£300K OF COUNCIL CASH DOWN THE DRAIN

ALMOST £300,000 of the council’s money was spent on its now-cancelled coastal path greenway scheme.

And although the project promised to bring £7m of government grants into the borough, officials now think there’s no chance of getting hold of that cash to carry out some much-needed improvements to the existing path. Spent between 2017 and now, the £300,000 went on surveying, engineering and environmental consultants, a council spokeswoman stated, as well as ‘legal and statutory fees including planning and advertising’.

And although the council was expecting to get a large amount of government funding to pay for the greenway, the £300,000 came directly from the coffers of Ards and North Down. Council finance director Simon Christie has confirmed there’s no realistic way of recovering the cash. It’s commonly agreed that large parts of the coastal path need improvement work, mostly on sections between Helen’s Bay and Holywood.

Stretches of the path in that area are already seeing regular flooding problems, while others are falling victim to coastal erosion that in the recent past has forced authorities to shut sections off to protect the public pending repair work. Parts of the route on the approach to Holywood feature rough terrain that’s difficult for joggers and cyclists to use, let alone those with disabilities, and some sections are so narrow that it’s hard for walkers travelling in different directions to pass each other.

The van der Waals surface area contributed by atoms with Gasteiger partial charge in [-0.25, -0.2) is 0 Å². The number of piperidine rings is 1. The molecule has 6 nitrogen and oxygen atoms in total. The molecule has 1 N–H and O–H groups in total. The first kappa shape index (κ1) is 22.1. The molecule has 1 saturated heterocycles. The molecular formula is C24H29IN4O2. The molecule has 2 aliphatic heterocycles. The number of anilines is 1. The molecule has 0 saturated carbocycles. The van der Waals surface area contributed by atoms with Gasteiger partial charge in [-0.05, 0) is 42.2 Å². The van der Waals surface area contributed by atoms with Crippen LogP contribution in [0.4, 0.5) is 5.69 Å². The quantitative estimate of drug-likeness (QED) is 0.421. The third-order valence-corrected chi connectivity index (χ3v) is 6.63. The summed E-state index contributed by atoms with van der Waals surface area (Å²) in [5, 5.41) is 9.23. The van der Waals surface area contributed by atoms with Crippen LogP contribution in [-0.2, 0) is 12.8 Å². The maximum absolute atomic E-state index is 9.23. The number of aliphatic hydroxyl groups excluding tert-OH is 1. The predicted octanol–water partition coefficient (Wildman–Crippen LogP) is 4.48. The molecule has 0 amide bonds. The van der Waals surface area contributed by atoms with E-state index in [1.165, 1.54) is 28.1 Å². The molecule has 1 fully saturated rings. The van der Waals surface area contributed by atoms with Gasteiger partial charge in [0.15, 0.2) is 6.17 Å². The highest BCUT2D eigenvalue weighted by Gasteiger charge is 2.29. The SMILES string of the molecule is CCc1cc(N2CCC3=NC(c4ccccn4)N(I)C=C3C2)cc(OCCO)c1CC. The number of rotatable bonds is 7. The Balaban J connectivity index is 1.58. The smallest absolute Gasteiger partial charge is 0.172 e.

During last week’s council meeting, several politicians spoke of the need to tackle those issues – but it’s no longer clear where the money to do so will come from. The £7m in government grants that the council expected to get to pay for the greenway project is now lost, and local authority officials have no clue whether or not any other grants that could cover the cost of improving the path are out there. Said the spokeswoman: “It would be unlikely that the Department for Infrastructure’s funding for greenways could be utilised for alternative improvement schemes. “It is also too early to say if any alternative funding purely related to improvement works would be available from other sources.”